A barnyard parable sure to lighten bad mooods.

MOOTILDA'S BAD MOOD

This bovine’s having a bad day!

Little Mootilda wakes up with straw in her hair. When her moomaw gives her a frozen treat to cheer her up, it falls on the ground after one lick. “Her moomaw said, ‘That’s terri-bull, / but don’t stay in and mope.’ / She smoothed her cowlick, smooched her cheek, / and said, ‘Go jump some rope!’ ” Mootilda jumps rope with some other calves. That seems to help until she trips and kicks a bucket of milk, sending it flying and tangling everyone in the rope. One of the calves suggests a swim with sheep, but a big, splashy belly-flop leaves Mootilda in her bad mood. Cycling with pigs and playing basketball with horses end just as disastrously. Four chickens tell her about their bad day: A flying bucket destroyed their painting; a big splash drowned their sand castle….They “cow-miserate” and get some ice cream. She doesn’t realize it, but the conversation has helped. Now when another mischance befalls her ice cream, she laughs—her bad mood has gone. After a few more cow puns, she pulls up a couple bales and opens a “cow-nseling” service. Little ones might need a bit of help understanding Mootilda’s revelation, but Ranucci’s bright illustrations of wide-eyed farm critters are engaging and lively, and the details demand repeated readings. (This book was reviewed digitally with 9-by-18-inch double-page spreads viewed at 79% of actual size.)

A barnyard parable sure to lighten bad mooods. (Picture book. 2-7)

Pub Date: Sept. 1, 2020

ISBN: 978-1-4998-1086-8

Page Count: 32

Publisher: Little Bee Books

Review Posted Online: June 16, 2020

Kirkus Reviews Issue: July 1, 2020

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An A+ for Little E and his creator.

LITTLE EXCAVATOR

A petite excavator named Little E finds his place among a crew of full-sized, heavy-construction equipment working together to build a park.

The anthropomorphic Little E, with bright, friendly eyes and a cheery smile, invites readers into the story on the large-format cover. He is followed by a brown-and-white–spotted dog, which appears throughout the story as a friend to Little E. The construction vehicles arrive at an abandoned lot and begin working together to transform the property into a park. The rollicking, rhyming text names each type of rig and its function, including lots of sound effects and action verbs set in display type integrated into the illustrations: “Pusha-pusha smusha-smusha SMASH SMASH SMASH!” Little E tries to help with each step, but he is either too small or not strong enough for the task at hand. The last step of the park-construction project is the planting of a tree on an island reached by a bridge, but all the big rigs are too large to safely cross the wooden bridge. In a pitch-perfect conclusion, Little E is just the right size for the job. Dewdney, the late author/illustrator of the Llama Llama series, has constructed a solid winner for one of her final books, with an appealing main character, vibrant illustrations with varying perspectives, and an action-packed, rhyming text with sound effects just begging to be read aloud with dramatic effect.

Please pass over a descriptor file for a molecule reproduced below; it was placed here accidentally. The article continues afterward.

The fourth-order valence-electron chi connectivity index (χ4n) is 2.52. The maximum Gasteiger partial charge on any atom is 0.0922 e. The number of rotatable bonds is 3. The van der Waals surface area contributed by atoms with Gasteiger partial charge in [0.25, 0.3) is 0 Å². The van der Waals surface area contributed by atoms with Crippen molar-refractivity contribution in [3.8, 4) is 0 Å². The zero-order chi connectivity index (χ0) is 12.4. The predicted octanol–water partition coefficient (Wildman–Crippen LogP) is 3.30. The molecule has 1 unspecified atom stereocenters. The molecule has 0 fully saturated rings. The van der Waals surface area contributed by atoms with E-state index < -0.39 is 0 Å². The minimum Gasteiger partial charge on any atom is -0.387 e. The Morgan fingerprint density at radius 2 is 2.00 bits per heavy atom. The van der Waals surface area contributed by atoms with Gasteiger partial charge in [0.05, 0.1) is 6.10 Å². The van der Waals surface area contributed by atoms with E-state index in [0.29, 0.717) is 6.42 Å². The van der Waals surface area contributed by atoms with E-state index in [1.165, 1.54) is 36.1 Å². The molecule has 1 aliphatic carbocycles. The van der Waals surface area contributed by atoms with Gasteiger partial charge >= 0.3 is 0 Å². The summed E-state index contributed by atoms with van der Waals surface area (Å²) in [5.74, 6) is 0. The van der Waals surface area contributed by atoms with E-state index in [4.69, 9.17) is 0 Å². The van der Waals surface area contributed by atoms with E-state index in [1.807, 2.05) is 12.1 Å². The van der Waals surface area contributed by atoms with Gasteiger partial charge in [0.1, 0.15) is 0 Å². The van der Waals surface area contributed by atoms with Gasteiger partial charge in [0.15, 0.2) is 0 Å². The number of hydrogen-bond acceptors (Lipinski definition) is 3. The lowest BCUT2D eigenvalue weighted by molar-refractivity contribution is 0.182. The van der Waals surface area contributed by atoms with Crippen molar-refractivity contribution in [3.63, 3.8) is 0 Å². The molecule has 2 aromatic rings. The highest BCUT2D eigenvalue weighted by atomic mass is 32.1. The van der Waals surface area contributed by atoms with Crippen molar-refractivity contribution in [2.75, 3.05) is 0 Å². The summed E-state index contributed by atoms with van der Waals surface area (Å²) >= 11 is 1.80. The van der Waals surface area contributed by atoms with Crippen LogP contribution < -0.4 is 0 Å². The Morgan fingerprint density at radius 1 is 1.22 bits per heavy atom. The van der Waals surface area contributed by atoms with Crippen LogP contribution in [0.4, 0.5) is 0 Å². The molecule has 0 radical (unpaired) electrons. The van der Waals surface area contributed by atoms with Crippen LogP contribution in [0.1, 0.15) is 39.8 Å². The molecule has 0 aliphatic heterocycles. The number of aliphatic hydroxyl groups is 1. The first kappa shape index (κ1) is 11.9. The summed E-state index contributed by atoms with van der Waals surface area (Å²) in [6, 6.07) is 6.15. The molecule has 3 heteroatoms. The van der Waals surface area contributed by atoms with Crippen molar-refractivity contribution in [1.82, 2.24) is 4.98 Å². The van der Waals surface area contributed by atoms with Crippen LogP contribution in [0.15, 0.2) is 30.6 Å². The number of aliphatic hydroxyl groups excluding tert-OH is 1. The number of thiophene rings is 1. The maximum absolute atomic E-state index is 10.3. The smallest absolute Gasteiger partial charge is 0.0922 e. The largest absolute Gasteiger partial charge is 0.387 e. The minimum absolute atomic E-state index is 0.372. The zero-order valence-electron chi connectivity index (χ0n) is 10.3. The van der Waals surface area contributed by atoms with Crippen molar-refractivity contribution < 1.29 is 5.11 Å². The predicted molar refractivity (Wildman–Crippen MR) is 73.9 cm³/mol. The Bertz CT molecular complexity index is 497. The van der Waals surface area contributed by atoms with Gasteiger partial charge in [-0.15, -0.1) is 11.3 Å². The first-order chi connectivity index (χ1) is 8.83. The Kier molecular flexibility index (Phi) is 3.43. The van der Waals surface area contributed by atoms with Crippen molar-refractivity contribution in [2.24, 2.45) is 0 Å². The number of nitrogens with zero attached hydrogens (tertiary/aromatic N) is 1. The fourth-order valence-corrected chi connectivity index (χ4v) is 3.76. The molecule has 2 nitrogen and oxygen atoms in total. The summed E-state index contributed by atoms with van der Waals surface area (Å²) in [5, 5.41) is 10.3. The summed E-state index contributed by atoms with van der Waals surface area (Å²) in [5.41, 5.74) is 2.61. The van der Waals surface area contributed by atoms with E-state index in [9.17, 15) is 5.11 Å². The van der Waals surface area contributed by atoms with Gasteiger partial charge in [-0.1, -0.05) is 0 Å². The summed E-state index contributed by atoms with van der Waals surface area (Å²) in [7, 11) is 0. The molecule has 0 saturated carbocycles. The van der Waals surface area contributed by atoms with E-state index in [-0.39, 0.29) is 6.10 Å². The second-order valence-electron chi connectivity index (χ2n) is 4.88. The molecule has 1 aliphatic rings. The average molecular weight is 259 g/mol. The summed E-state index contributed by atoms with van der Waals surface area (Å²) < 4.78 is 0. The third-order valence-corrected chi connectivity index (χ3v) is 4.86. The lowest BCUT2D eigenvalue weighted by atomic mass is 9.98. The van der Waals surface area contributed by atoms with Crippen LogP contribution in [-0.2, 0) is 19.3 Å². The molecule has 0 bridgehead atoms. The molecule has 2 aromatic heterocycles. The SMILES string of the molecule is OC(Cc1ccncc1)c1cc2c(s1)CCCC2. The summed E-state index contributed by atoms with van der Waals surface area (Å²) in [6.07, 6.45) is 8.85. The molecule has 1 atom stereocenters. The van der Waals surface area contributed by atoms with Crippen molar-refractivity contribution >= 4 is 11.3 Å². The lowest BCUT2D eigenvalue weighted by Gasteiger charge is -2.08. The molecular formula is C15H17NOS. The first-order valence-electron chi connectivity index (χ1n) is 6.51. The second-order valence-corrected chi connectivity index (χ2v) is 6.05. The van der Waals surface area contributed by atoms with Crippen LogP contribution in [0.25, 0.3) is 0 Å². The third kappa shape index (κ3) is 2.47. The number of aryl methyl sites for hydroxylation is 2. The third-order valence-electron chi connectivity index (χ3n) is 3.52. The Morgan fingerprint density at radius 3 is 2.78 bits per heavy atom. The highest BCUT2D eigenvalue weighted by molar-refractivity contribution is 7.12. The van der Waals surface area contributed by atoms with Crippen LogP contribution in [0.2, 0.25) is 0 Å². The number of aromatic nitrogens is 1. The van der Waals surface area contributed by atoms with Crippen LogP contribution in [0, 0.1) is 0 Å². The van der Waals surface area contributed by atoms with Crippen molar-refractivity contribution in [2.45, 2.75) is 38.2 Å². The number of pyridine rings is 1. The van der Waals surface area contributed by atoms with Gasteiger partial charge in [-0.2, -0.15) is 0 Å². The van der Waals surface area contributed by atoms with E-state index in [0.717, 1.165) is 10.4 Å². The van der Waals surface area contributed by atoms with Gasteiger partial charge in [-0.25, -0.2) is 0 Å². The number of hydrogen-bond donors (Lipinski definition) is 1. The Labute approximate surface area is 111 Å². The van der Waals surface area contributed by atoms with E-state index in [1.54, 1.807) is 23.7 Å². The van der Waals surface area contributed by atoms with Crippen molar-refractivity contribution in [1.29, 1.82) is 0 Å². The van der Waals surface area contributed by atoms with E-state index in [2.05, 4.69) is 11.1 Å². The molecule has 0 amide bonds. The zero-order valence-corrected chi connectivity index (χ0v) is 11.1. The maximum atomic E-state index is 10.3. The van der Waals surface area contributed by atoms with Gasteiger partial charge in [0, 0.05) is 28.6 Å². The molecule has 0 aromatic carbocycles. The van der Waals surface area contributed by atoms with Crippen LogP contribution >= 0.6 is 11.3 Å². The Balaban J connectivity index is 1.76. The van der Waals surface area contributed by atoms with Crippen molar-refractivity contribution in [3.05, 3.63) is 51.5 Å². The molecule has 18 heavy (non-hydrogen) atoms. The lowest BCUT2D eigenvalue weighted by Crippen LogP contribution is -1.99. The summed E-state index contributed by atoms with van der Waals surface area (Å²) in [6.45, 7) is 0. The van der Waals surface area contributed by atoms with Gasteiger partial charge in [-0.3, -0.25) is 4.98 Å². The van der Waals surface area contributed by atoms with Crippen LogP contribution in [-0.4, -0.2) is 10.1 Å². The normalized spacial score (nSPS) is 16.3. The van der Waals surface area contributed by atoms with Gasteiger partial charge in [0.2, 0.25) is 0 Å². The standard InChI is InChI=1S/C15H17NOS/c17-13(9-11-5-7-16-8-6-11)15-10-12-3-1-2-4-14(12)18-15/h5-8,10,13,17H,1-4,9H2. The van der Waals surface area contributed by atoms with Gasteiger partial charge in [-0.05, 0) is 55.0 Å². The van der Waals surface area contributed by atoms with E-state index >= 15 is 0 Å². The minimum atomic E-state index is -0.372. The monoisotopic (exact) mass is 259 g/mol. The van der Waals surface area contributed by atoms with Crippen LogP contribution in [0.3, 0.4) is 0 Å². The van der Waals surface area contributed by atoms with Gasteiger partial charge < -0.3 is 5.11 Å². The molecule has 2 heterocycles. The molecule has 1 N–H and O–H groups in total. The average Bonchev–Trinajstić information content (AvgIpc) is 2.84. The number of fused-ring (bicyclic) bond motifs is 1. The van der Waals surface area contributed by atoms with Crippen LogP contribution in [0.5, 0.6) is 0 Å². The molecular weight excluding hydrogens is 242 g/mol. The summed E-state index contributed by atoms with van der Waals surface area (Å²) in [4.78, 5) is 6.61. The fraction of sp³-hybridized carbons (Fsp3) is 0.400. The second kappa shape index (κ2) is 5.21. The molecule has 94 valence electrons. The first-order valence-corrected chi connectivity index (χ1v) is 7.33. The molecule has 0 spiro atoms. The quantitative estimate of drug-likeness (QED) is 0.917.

An A+ for Little E and his creator. (Picture book. 2-5)

Pub Date: June 6, 2017

ISBN: 978-1-101-99920-2

Page Count: 44

Publisher: Viking

Review Posted Online: March 20, 2017

Kirkus Reviews Issue: April 1, 2017

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Renata’s wren encounter proves magical, one most children could only wish to experience outside of this lovely story.

CARPENTER'S HELPER

A home-renovation project is interrupted by a family of wrens, allowing a young girl an up-close glimpse of nature.

Renata and her father enjoy working on upgrading their bathroom, installing a clawfoot bathtub, and cutting a space for a new window. One warm night, after Papi leaves the window space open, two wrens begin making a nest in the bathroom. Rather than seeing it as an unfortunate delay of their project, Renata and Papi decide to let the avian carpenters continue their work. Renata witnesses the birth of four chicks as their rosy eggs split open “like coats that are suddenly too small.” Renata finds at a crucial moment that she can help the chicks learn to fly, even with the bittersweet knowledge that it will only hasten their exits from her life. Rosen uses lively language and well-chosen details to move the story of the baby birds forward. The text suggests the strong bond built by this Afro-Latinx father and daughter with their ongoing project without needing to point it out explicitly, a light touch in a picture book full of delicate, well-drawn moments and precise wording. Garoche’s drawings are impressively detailed, from the nest’s many small bits to the developing first feathers on the chicks and the wall smudges and exposed wiring of the renovation. (This book was reviewed digitally with 10-by-20-inch double-page spreads viewed at actual size.)

Renata’s wren encounter proves magical, one most children could only wish to experience outside of this lovely story. (Picture book. 3-7)

Pub Date: March 16, 2021

ISBN: 978-0-593-12320-1

Page Count: 40

Publisher: Schwartz & Wade/Random

Review Posted Online: Jan. 13, 2021

Kirkus Reviews Issue: Feb. 1, 2021

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